You can see the pain of that etched on his face whenever he is interviewed after qualifying or a race, and the loss of fourth place in Melbourne did nothing to help his psychological state. He saw that as a betrayal of his intense effort.
Vasseur meanwhile – in contrast to the Mercedes management – remains sure that it is more a case of being able to extract the potential of the car, rather than that the fundamental concept is flawed. And he makes some good points with regard to Ferrari’s ongoing strategy.
“To be focused on Red Bull or Mercedes or Aston Martin, I think it would be a mistake,” he said. “We have to get the best from what we are doing, and to be focused on ourselves. But we made a good step, for me, between race two and race three.
“And if we’re able to bring a couple of updates... I think the issue in Melbourne was not the potential of the car, it was more the job that we did as a team to extract the best from it, and we have to be focused on that.
“I think we have the right concept. We did some adjustment in terms of balance and it was much better. We always have a plan of development before the season and then you have to react due to the prevailing circumstances and the competitiveness of the car. We took action very quickly.
“We had some good events in Melbourne and we will continue what we can do to push and try to speed up this process, but we can’t change massively the plan.
"There are budget cap restrictions against going in another direction, if we have to start from scratch. I don’t want to say that it makes no sense, but it would be very difficult.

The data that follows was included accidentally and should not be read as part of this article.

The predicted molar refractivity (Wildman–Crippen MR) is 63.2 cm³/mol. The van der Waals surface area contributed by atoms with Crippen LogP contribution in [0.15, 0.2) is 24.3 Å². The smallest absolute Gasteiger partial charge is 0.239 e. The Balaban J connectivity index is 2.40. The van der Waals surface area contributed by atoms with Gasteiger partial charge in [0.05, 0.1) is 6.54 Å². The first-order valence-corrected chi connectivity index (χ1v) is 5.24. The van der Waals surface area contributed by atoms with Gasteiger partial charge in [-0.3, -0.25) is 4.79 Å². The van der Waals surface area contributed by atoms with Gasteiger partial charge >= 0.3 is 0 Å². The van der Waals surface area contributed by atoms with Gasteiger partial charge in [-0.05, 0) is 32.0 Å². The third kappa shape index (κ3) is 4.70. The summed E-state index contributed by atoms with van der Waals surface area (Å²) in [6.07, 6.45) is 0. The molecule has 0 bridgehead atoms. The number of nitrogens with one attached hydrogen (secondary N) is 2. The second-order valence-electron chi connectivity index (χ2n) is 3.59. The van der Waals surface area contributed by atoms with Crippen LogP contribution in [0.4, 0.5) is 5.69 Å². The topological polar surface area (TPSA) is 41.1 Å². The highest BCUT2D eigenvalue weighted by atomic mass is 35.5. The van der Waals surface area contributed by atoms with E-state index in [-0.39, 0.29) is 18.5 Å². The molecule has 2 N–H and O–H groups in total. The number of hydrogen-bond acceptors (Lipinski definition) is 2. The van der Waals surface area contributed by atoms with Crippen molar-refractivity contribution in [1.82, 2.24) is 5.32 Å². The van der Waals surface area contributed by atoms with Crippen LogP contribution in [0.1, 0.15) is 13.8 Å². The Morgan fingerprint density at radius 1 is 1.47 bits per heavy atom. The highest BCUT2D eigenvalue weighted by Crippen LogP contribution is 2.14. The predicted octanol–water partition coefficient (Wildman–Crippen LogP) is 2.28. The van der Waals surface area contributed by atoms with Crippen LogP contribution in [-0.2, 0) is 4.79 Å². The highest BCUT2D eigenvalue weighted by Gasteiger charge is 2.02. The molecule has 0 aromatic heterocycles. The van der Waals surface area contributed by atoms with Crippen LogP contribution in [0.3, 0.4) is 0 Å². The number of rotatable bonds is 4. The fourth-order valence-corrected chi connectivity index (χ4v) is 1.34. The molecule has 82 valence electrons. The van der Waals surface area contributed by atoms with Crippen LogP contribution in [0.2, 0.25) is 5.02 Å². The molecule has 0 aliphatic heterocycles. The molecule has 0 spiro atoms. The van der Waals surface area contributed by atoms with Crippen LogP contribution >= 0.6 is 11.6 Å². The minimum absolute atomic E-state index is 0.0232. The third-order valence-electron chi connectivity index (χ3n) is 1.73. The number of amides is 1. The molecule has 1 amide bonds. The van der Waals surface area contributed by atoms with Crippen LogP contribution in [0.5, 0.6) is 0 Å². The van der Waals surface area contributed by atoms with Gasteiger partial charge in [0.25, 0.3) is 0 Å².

“So we will adapt due to circumstances, we will put all the resources to speed up the process and we have a plan for Barcelona. But you can’t change massively something in the course of a season. We cannot switch to do a new car, so we will continue in this direction and try to update faster.”
Early last year Charles Leclerc was on top of the world with two victories to Max Verstappen’s one, but while Fred denied any drop in his drivers’ morale after Australia, he had another issue to consider in Azerbaijan, besides the lack of race speed.
Rumours abound that Charles and Mercedes have been ‘talking’ about a possible relationship in the post-Hamilton era. That may not be much before 2026, if Lewis were to retire at the end of 2025 – and Charles himself was at great pains last week to deny that conversations have taken place – but such things have a habit at eating away at team morale.
Nobody wants to believe that their star might have wandering eyes. Yet who could blame the man who suffered several times from the team’s muddled strategic thinking in 2022 from wondering how green the grass might be elsewhere?
Leading Ferrari is sometimes seen as a poisoned chalice because of all the pressures it entails – though it appeared that nobody told Jean Todt that! And right now, after those Red Bulls unleashed their true race pace last weekend in response to Ferrari’s uplift over the two preceding days, another season is more likely to be challenging than fulfilling.